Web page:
“While there are a number of disadvantages for Islamic State supporters in the use of Telegram from a security perspective they’ll continue to do it because their balance of outreach and operational security,” Clifford said. “There’s not another alternative at this point in time.” (VOA)
The Islamic State group says it has established a “province” in Pakistan, days after the terrorist organization used the name “Hind Province” for an attack it claimed in the India-ruled portion of the disputed Kashmir region.
Both of the divisions formerly fell under the “Khorasan Province” or ISKP — the name the Middle East-based terrorist group uses for its regional operations launched in early 2015 from bases in the border region of Afghanistan — according to the SITE Intelligence Group, which monitors jihadist threats.
The “Islamic State Pakistan Province,” in communiques issued via its global propaganda mouthpiece Amaq News Agency, took credit for killing a Pakistani police officer this week in Mastung, and it reported shooting at a gathering of militants linked to the outlawed Pakistani Taliban militant group in Quetta.
Both the districts are located in violence-hit Baluchistan province, which borders Afghanistan and Iran. Several separatist Baluch groups and sectarian organizations also are active in the province.
There was no immediate reaction available from the Pakistani government.
Islamabad maintains there is no “organized” presence of IS in the country. Pakistani military officials say an ongoing nationwide military-led “intelligence-based operation” is primarily aimed at denying space in Pakistan to extremists linked to any terrorist groups.
The group released no details about the boundaries of the territory it is now claiming. In previous Islamic State propaganda, all of Afghanistan and most of Pakistan, parts of modern Iran and Central Asia make up the so-called Khorasan Province. IS also has spoken about creating its own chapter for the Indian subcontinent.
IS also took responsibility for last month’s suicide blast in a marketplace in Quetta city that killed 20 people and left nearly 50 injured. The targets of the attack were members of the ethnic Hazara Shiite Muslim community.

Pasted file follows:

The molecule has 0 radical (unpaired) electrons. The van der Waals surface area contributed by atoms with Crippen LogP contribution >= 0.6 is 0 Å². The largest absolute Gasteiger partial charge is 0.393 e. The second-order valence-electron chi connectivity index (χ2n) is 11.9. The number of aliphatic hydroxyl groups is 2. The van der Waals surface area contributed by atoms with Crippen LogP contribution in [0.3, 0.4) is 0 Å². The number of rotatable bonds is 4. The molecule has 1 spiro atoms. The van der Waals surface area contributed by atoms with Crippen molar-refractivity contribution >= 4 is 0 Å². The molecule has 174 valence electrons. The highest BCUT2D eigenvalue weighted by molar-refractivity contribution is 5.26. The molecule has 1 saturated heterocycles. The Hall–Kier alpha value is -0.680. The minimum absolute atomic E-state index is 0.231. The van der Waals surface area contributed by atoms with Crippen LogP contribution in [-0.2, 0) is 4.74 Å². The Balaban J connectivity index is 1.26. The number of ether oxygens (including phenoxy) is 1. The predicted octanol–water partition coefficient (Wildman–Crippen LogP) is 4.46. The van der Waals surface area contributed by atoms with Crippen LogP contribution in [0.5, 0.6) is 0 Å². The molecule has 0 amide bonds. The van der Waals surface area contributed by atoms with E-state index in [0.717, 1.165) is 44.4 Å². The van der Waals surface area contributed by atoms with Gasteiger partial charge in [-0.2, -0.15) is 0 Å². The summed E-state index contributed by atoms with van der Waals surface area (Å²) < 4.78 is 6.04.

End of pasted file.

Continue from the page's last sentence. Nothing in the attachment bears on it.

On Friday, IS declared in a statement via Amaq the creation of “Hind Province,” while taking responsibility for clashes with Indian forces in Amshipora in the Shopian district of Kashmir.
IS has increased attacks lately in the region, including taking credit for the group’s Easter Sunday first-ever bombings in Sri Lanka that killed more than 250 people.
Observers say altering its provincial structure and fragmenting the “Khorasan Province” by IS could be aimed at bolstering its credentials after losing its “caliphate” in Syria and Iran, where the terrorists at one point used to control thousands of miles of territory.
“As ISIS [one of several acronyms used for IS] seeks to build and restructure foundations of insurgencies across the globe after its losses in Iraq and Syria, it is attempting to recruit also from Pakistan, a country with an existing jihadi militant population,” tweeted Rita Katz, the director of the SITE Intelligence Group.
The suspected rebranding of ISKP comes as the United Nations earlier this week designated the “Khorasan Province” as a global terrorist, noting the group was formed in January 2015 by former members of the Tehrik-e-Taliban Pakistan (TTP) who pledged allegiance to Abu Baker al-Baghdadi, leader of the ISIS/ISIL.
The United States has already blacklisted ISKP as a foreign terrorist organization, and American troops are conducting regular airstrikes against the group’s bases in Afghanistan with the help of local forces, killing thousands of militants.
Analysts say American counterterrorism airstrikes and clashes with the Afghan Taliban have prevented ISKP from expanding its regional influence and the rebranding strategy could have stemmed from those challenges.
“Khorasan chapter has been struggling to establish a footprint in Afghanistan and the region in general, and they may be following al-Qaida’s strategy to create regional affiliates,” says Muhammad Amir Rana, who heads Islamabad-based Pakistan Institute for Peace and Studies (PIPS). (VOA)